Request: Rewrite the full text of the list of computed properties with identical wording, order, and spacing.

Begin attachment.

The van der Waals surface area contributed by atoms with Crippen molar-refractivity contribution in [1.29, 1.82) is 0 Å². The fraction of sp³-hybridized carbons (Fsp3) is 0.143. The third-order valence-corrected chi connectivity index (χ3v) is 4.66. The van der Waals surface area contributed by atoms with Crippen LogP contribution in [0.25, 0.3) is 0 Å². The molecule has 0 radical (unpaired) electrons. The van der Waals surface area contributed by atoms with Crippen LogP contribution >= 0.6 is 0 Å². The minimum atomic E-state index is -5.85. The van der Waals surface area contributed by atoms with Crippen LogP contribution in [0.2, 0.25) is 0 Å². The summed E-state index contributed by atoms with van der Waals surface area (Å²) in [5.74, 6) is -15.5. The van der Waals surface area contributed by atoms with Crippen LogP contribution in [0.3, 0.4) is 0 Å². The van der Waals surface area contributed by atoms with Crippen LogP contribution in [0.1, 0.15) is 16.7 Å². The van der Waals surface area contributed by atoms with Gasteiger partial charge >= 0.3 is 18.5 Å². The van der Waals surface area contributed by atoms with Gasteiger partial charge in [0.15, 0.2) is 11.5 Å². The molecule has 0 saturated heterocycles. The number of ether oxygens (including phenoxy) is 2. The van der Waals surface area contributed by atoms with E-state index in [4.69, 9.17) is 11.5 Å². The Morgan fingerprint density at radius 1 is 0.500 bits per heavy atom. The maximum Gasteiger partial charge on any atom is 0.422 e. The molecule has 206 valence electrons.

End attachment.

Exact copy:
The van der Waals surface area contributed by atoms with Crippen molar-refractivity contribution in [1.29, 1.82) is 0 Å². The fraction of sp³-hybridized carbons (Fsp3) is 0.143. The third-order valence-corrected chi connectivity index (χ3v) is 4.66. The van der Waals surface area contributed by atoms with Crippen LogP contribution in [0.25, 0.3) is 0 Å². The molecule has 0 radical (unpaired) electrons. The van der Waals surface area contributed by atoms with Crippen LogP contribution >= 0.6 is 0 Å². The minimum atomic E-state index is -5.85. The van der Waals surface area contributed by atoms with Crippen LogP contribution in [0.2, 0.25) is 0 Å². The summed E-state index contributed by atoms with van der Waals surface area (Å²) in [5.74, 6) is -15.5. The van der Waals surface area contributed by atoms with Crippen LogP contribution in [0.3, 0.4) is 0 Å². The van der Waals surface area contributed by atoms with Crippen LogP contribution in [0.1, 0.15) is 16.7 Å². The van der Waals surface area contributed by atoms with Gasteiger partial charge >= 0.3 is 18.5 Å². The van der Waals surface area contributed by atoms with Gasteiger partial charge in [0.15, 0.2) is 11.5 Å². The molecule has 0 saturated heterocycles. The number of ether oxygens (including phenoxy) is 2. The van der Waals surface area contributed by atoms with E-state index in [4.69, 9.17) is 11.5 Å². The Morgan fingerprint density at radius 1 is 0.500 bits per heavy atom. The maximum Gasteiger partial charge on any atom is 0.422 e. The molecule has 206 valence electrons.